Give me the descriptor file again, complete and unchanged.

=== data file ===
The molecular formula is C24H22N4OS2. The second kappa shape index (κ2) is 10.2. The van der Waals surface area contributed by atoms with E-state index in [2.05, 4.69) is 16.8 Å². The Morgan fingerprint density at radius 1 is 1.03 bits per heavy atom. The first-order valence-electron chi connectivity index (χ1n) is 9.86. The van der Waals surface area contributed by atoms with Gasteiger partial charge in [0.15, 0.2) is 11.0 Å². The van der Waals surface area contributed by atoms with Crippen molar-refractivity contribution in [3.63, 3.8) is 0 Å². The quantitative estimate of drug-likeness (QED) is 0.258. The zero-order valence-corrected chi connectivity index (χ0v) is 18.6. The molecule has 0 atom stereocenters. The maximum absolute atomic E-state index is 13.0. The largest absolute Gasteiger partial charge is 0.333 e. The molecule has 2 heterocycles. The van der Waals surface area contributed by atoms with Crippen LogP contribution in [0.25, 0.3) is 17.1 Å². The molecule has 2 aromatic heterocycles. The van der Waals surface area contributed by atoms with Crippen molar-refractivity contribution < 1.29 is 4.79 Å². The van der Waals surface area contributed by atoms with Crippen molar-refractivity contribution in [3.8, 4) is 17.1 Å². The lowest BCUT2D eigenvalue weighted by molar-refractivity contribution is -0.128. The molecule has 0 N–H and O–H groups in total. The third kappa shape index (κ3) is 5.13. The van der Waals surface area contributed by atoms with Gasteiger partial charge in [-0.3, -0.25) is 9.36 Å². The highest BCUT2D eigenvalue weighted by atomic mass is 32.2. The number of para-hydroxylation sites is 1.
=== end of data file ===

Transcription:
The molecular formula is C24H22N4OS2. The second kappa shape index (κ2) is 10.2. The van der Waals surface area contributed by atoms with E-state index in [2.05, 4.69) is 16.8 Å². The Morgan fingerprint density at radius 1 is 1.03 bits per heavy atom. The first-order valence-electron chi connectivity index (χ1n) is 9.86. The van der Waals surface area contributed by atoms with Gasteiger partial charge in [0.15, 0.2) is 11.0 Å². The van der Waals surface area contributed by atoms with Crippen molar-refractivity contribution in [3.63, 3.8) is 0 Å². The quantitative estimate of drug-likeness (QED) is 0.258. The zero-order valence-corrected chi connectivity index (χ0v) is 18.6. The molecule has 0 atom stereocenters. The maximum absolute atomic E-state index is 13.0. The largest absolute Gasteiger partial charge is 0.333 e. The molecule has 2 heterocycles. The van der Waals surface area contributed by atoms with Crippen LogP contribution in [0.25, 0.3) is 17.1 Å². The molecule has 2 aromatic heterocycles. The van der Waals surface area contributed by atoms with Crippen molar-refractivity contribution < 1.29 is 4.79 Å². The van der Waals surface area contributed by atoms with Crippen molar-refractivity contribution in [3.8, 4) is 17.1 Å². The lowest BCUT2D eigenvalue weighted by molar-refractivity contribution is -0.128. The molecule has 0 N–H and O–H groups in total. The third kappa shape index (κ3) is 5.13. The van der Waals surface area contributed by atoms with Gasteiger partial charge in [-0.3, -0.25) is 9.36 Å². The highest BCUT2D eigenvalue weighted by atomic mass is 32.2. The number of para-hydroxylation sites is 1.